A new government framework is aimed at tax and revenue management, safety, social services, transportation, and urban infrastructures.
IBM has assembled some of its leading software into an integrated package that government agencies can use to deliver their services.
The new IBM Government Industry Framework pulls together applications, middleware, and server products for use by local, state, and federal government agencies. The platform is being sold through IBM Global Services, third party systems integrators and directly to government customers.
"IBM has decades of experience working with various government entities worldwide and understands the need for a unified approach," Gerry Mooney, IBM's general manager for global government and education, said in a statement. "We are bringing that expertise to a single integrated platform that can now connect different agency teams for real-time views that span the entire government structure, allowing for a quicker, more targeted response as situations of all kinds emerge."
IBM has taken a similar approach in other industries, integrating its products for public health agencies, hospitals, and energy companies, to name a few.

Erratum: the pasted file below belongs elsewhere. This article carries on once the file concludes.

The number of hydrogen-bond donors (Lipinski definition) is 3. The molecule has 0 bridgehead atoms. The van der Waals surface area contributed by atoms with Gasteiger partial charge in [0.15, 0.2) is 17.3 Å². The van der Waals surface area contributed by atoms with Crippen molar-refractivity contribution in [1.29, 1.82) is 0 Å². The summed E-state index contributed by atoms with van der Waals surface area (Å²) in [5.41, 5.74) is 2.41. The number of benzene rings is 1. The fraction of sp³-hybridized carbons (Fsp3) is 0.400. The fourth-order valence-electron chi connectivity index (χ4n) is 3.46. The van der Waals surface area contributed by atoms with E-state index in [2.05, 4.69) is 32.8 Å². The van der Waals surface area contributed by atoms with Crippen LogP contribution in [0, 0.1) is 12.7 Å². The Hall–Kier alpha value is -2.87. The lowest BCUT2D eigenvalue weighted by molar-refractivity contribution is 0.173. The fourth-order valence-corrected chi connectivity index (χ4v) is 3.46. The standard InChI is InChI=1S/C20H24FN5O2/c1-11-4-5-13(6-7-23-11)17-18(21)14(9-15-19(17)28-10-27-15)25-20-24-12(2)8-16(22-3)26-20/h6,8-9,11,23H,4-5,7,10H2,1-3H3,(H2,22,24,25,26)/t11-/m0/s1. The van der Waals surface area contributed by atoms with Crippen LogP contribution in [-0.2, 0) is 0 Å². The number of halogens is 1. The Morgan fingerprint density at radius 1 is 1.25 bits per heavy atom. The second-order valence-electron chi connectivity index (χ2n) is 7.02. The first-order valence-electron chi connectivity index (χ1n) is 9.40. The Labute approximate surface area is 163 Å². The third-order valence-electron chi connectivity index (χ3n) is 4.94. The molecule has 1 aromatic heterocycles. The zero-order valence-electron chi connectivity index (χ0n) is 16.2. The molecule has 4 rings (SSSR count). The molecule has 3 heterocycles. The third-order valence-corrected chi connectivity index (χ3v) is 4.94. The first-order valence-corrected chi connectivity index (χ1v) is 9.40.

IBM's Government Industry Framework draws upon the company's WebSphere, Rational, Tivoli, and Lotus lines. The software will be available on IBM servers or through IBM's cloud computing infrastructure.
The framework accommodates applets and extensions for different facets of government. The software is aimed at five specific areas: tax and revenue management, safety and security, social services, transportation, and "integrated urban infrastructures" or "smart cities."
The social services agency in Alameda County, Calif., is using IBM software it to build The Alameda Social Services Integrated Reporting System, which helps the agency identify fraudulent claims.
IBM is working with ISVs to layer software on top of its framework. Curam Software, for example, is building case management software to sell to social services agencies.
InformationWeek Analytics has published a guide to the Open Government Directive and what it means for federal CIOs. Download the report here (registration required).
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